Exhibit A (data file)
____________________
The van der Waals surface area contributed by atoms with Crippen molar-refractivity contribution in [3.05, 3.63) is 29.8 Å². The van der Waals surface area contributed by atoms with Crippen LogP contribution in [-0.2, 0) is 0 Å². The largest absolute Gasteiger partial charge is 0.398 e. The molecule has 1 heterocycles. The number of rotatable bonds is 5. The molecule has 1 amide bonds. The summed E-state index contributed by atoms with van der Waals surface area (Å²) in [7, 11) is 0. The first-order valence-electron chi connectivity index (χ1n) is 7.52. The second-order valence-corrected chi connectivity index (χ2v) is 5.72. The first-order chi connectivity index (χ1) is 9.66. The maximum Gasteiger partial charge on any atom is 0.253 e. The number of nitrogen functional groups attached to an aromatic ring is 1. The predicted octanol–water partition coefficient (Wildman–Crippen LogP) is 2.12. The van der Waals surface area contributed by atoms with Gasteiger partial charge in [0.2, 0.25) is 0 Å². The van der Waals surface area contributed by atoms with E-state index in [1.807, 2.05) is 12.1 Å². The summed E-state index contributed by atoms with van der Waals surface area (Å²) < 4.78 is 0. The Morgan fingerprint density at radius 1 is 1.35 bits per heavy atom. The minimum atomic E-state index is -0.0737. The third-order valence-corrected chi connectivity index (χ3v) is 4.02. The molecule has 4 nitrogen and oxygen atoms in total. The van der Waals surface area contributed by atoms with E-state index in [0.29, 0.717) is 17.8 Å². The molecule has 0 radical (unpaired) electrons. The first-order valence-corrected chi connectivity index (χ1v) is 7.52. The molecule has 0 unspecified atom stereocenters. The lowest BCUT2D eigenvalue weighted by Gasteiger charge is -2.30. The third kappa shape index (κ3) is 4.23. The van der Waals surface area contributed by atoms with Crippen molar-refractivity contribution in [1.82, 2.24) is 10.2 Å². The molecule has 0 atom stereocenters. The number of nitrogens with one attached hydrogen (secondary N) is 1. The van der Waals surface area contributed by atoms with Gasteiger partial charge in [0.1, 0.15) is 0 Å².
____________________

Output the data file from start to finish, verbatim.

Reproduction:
The van der Waals surface area contributed by atoms with Crippen molar-refractivity contribution in [3.05, 3.63) is 29.8 Å². The van der Waals surface area contributed by atoms with Crippen LogP contribution in [-0.2, 0) is 0 Å². The largest absolute Gasteiger partial charge is 0.398 e. The molecule has 1 heterocycles. The number of rotatable bonds is 5. The molecule has 1 amide bonds. The summed E-state index contributed by atoms with van der Waals surface area (Å²) in [7, 11) is 0. The first-order valence-electron chi connectivity index (χ1n) is 7.52. The second-order valence-corrected chi connectivity index (χ2v) is 5.72. The first-order chi connectivity index (χ1) is 9.66. The maximum Gasteiger partial charge on any atom is 0.253 e. The number of nitrogen functional groups attached to an aromatic ring is 1. The predicted octanol–water partition coefficient (Wildman–Crippen LogP) is 2.12. The van der Waals surface area contributed by atoms with Gasteiger partial charge in [0.2, 0.25) is 0 Å². The van der Waals surface area contributed by atoms with E-state index in [1.807, 2.05) is 12.1 Å². The summed E-state index contributed by atoms with van der Waals surface area (Å²) < 4.78 is 0. The Morgan fingerprint density at radius 1 is 1.35 bits per heavy atom. The minimum atomic E-state index is -0.0737. The third-order valence-corrected chi connectivity index (χ3v) is 4.02. The molecule has 4 nitrogen and oxygen atoms in total. The van der Waals surface area contributed by atoms with E-state index in [0.29, 0.717) is 17.8 Å². The molecule has 0 radical (unpaired) electrons. The first-order valence-corrected chi connectivity index (χ1v) is 7.52. The molecule has 0 unspecified atom stereocenters. The lowest BCUT2D eigenvalue weighted by Gasteiger charge is -2.30. The third kappa shape index (κ3) is 4.23. The van der Waals surface area contributed by atoms with Crippen molar-refractivity contribution in [1.82, 2.24) is 10.2 Å². The molecule has 0 atom stereocenters. The number of nitrogens with one attached hydrogen (secondary N) is 1. The van der Waals surface area contributed by atoms with Gasteiger partial charge in [0.1, 0.15) is 0 Å².